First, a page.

To use the imaging device 10, the operator first places the patient below the gantry assembly 14 so that the patient's head is substantially aligned with the axis 90 of the gantry 26. Dependent upon the specifics of the image to be taken and the physical condition of the patient, the patient may be placed in a number of positions (e.g., seated, standing, or in a wheelchair).

Using the controls on the electronics enclosure 38, the operator coarsely adjusts the vertical position of the frame 22 (and as a result the remainder of the gantry 26) by altering the length first vertical adjustment elements 46 a, 46 b. Once the frame is aligned with a rung 64 that is closely aligned with the patient's head, the operator couples the lateral support element 60 to the corresponding rung 64 on the wall 34, securing the frame 22 thereto. If the track 80 embodiment of the lateral support assembly 30 is in use, the operator may engage the stop on the bracket 84 if one is present.

The operator then finely adjusts the vertical position of the gantry 26 by altering the length of the second vertical adjustment element 94. Once in position (e.g., the radiation source 96 and the radiation detector 98 are vertically aligned with the patient's head), the user can begin the imaging process as is well known in the art. In the instances where a 3D image is required, the user may also activate the gearbox 110 to cause the gantry 26 to rotate around the user's head about axis 90.

When the imaging process is complete, the operator can reverse the above process to raise the gantry assembly 14 up and out of the way, allowing for full use of the office floor and wall space.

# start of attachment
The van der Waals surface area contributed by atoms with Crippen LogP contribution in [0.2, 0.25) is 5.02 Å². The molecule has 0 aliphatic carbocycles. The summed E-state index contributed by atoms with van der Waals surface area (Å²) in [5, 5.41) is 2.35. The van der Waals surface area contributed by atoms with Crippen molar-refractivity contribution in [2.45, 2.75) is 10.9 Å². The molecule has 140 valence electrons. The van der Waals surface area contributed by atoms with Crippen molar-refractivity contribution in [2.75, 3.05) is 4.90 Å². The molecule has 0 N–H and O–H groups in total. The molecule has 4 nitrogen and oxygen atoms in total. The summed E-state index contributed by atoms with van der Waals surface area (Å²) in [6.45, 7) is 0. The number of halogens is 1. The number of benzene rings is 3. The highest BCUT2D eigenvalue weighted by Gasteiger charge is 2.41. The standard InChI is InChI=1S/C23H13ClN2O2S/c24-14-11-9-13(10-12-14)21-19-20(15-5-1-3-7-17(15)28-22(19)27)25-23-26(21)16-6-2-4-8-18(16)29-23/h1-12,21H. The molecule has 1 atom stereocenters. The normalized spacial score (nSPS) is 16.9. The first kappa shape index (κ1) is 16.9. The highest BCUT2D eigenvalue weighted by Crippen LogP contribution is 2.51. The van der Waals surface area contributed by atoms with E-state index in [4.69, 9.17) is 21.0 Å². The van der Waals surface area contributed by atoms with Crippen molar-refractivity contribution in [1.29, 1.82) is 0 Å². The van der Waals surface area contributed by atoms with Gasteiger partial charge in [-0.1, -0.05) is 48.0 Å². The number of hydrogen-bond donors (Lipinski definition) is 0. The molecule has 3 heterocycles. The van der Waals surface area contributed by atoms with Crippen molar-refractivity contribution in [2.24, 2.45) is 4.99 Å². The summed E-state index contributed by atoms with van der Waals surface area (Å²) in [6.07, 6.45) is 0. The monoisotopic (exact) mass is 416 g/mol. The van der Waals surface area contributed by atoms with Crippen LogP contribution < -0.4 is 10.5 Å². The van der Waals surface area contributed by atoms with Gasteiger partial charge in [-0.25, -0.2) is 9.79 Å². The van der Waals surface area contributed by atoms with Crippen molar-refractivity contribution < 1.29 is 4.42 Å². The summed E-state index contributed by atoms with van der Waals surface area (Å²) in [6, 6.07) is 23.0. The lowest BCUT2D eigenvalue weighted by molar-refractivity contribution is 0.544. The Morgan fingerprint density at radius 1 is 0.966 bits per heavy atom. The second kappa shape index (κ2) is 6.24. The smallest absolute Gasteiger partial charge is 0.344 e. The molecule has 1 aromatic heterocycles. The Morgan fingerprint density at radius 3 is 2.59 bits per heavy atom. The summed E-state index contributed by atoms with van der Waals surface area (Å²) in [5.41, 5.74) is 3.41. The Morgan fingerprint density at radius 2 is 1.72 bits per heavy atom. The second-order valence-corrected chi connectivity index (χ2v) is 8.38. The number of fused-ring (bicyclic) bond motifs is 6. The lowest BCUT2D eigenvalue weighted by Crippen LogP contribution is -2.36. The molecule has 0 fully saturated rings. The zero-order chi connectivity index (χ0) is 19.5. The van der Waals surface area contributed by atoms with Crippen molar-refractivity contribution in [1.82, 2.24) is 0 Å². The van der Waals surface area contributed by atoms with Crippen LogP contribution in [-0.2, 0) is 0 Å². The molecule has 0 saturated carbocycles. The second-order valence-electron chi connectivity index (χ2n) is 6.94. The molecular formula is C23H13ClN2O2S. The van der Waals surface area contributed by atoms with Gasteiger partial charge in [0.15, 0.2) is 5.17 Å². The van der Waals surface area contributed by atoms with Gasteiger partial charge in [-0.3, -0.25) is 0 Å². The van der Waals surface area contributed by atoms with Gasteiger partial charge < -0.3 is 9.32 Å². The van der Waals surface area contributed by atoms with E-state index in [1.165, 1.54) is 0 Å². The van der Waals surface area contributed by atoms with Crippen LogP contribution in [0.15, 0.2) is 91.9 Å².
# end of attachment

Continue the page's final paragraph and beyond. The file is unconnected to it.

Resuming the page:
FIGS. 6a-6c illustrate another embodiment of an imaging assembly 500, with FIG. 6a showing a perspective view and FIGS. 6b and 6c showing side views. The second embodiment of the imager assembly 500 includes a mount 504 couplable to a substantially vertical wall 508, a frame 512 adjustable with respect to the mount 504, a gantry 516 mounted on the frame 512, and a support assembly 520. Similar to the imaging assembly 10 described above, the imaging assembly 500 is designed to minimize the amount of floor space occupied while maintaining image quality.

The mount 504 of the imaging assembly 500 comprises a pair of brackets 521 a,b, each coupled to the wall 508 and configured to sliding receive at least a portion of the frame 512 therein. During use, the mount 504 is configured to allow the frame 512 to move vertically with respect thereto while restricting lateral movement relative to the wall 508.